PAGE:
In an article published in the October 1992 issue of Sight and Sound titled “Remembering Michael Powell,” Raymond Durgnat suggests that one reason for Powell and Pressburger’s surge in critical fortunes in the 1980s was generational. Durgnat speaks of meeting Powell at a film festival around the time that the aging film-maker came back into the spotlight:
He had just begun unleashing in Anglophone critics the sorts of affection that Renoir had tapped in Cahiers du cinéma. It’s as if each generation loves, in a selected grandfather, the traditions it deplores in its fathers and simultaneously revels in the discovery of new freedoms in the very things its own fathers rebelled against.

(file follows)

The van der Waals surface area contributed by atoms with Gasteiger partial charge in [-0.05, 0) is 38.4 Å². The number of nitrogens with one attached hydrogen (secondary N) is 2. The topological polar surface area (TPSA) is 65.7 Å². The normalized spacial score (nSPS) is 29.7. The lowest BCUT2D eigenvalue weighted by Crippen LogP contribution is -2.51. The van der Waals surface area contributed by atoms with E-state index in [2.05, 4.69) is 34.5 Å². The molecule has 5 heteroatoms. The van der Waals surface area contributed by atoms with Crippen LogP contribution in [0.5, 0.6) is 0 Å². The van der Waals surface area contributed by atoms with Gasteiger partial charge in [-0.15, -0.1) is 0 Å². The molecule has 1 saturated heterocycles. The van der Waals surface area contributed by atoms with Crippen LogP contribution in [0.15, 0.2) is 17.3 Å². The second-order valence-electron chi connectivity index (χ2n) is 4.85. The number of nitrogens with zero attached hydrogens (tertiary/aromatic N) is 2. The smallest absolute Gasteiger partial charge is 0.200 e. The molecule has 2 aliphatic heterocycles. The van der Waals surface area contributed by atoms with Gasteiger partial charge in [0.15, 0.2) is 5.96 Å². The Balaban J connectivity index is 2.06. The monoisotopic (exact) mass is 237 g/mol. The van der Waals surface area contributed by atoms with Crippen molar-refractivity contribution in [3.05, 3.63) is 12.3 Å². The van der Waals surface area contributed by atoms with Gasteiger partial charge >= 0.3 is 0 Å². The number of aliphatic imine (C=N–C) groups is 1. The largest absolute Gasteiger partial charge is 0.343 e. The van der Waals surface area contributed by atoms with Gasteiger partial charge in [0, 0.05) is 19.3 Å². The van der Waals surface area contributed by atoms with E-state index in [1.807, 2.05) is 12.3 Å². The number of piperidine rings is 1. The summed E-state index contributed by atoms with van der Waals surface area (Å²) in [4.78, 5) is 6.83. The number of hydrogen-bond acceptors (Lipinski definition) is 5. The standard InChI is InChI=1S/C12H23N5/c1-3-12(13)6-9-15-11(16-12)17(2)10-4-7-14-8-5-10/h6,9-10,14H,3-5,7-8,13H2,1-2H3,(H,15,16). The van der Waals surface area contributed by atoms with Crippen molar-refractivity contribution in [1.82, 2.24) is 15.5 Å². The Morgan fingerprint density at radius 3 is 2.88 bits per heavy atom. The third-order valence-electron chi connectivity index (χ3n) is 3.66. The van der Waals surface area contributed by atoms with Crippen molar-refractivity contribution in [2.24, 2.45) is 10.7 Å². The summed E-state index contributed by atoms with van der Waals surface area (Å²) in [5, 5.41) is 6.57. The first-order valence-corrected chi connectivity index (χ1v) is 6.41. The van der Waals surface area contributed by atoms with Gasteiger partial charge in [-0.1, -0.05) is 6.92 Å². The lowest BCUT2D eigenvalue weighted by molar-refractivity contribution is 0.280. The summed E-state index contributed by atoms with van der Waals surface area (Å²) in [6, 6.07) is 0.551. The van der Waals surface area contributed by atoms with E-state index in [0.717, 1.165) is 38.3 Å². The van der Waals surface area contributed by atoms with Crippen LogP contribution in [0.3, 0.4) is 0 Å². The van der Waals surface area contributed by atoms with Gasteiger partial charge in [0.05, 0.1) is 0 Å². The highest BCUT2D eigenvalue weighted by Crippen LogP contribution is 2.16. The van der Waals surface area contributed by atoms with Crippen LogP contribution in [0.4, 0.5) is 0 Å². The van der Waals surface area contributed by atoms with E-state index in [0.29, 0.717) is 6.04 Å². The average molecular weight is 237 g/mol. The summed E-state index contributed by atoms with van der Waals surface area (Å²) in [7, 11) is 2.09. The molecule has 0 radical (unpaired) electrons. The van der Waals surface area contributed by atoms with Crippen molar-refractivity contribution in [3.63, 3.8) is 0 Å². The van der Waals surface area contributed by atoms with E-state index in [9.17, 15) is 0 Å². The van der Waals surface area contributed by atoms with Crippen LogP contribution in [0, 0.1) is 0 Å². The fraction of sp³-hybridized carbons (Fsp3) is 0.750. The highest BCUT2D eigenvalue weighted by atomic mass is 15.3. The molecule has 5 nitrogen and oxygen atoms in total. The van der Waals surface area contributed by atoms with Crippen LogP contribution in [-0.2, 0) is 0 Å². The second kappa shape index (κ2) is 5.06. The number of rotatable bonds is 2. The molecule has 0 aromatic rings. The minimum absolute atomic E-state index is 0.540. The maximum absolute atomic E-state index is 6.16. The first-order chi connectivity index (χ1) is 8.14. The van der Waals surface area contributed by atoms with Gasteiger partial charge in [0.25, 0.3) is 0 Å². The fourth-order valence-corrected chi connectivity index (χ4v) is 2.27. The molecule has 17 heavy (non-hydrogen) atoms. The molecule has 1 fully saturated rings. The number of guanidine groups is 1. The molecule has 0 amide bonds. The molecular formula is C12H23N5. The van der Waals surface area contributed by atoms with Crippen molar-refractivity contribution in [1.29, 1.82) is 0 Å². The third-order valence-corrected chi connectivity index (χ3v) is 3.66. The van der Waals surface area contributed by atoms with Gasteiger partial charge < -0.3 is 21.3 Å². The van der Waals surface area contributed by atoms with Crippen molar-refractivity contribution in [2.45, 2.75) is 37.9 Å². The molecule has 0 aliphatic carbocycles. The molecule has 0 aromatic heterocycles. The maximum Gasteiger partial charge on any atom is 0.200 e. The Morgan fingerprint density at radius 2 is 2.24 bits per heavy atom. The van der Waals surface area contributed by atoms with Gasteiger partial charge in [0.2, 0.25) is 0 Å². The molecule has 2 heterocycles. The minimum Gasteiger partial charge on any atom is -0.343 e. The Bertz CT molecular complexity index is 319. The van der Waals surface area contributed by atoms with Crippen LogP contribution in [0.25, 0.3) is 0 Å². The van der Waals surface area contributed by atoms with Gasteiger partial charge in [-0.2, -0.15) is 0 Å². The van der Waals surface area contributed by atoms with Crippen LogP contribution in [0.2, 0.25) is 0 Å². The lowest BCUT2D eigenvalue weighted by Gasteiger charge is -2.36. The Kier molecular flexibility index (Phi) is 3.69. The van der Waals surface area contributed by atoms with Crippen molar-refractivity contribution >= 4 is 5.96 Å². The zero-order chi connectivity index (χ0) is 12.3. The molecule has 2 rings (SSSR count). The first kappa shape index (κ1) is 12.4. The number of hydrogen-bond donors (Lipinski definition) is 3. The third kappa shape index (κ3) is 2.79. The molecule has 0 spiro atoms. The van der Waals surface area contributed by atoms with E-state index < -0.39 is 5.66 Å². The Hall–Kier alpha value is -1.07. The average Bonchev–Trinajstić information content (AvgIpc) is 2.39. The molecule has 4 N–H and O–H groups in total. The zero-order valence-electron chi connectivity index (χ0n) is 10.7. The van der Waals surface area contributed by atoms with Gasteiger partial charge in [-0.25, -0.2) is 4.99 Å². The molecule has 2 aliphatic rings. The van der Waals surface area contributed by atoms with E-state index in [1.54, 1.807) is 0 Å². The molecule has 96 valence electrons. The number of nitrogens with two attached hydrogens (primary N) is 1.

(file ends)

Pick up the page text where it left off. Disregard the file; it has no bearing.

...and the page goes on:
This is an interesting quote for a few reasons. First, it, perhaps unconsciously, points out the depressing patrilinearity of film culture and film criticism (P & P were extensively taken up by feminist film critics and an important influence on several feminist film-makers, so it’s not all about grandfathers and grandsons). Second, and despite this, it still somehow nails the public persona of the elderly Powell, generated through interviews, his autobiography, and through pictures like the one above, taken, I think, from his 1978 film Return to the Edge of the World. He seems the very model of the avuncular. He, in that sweater, positively avuncles.
Durgnat, Raymond. “Remembering Michael Powell.” Sight and Sound 2.6 (October 1992): 22.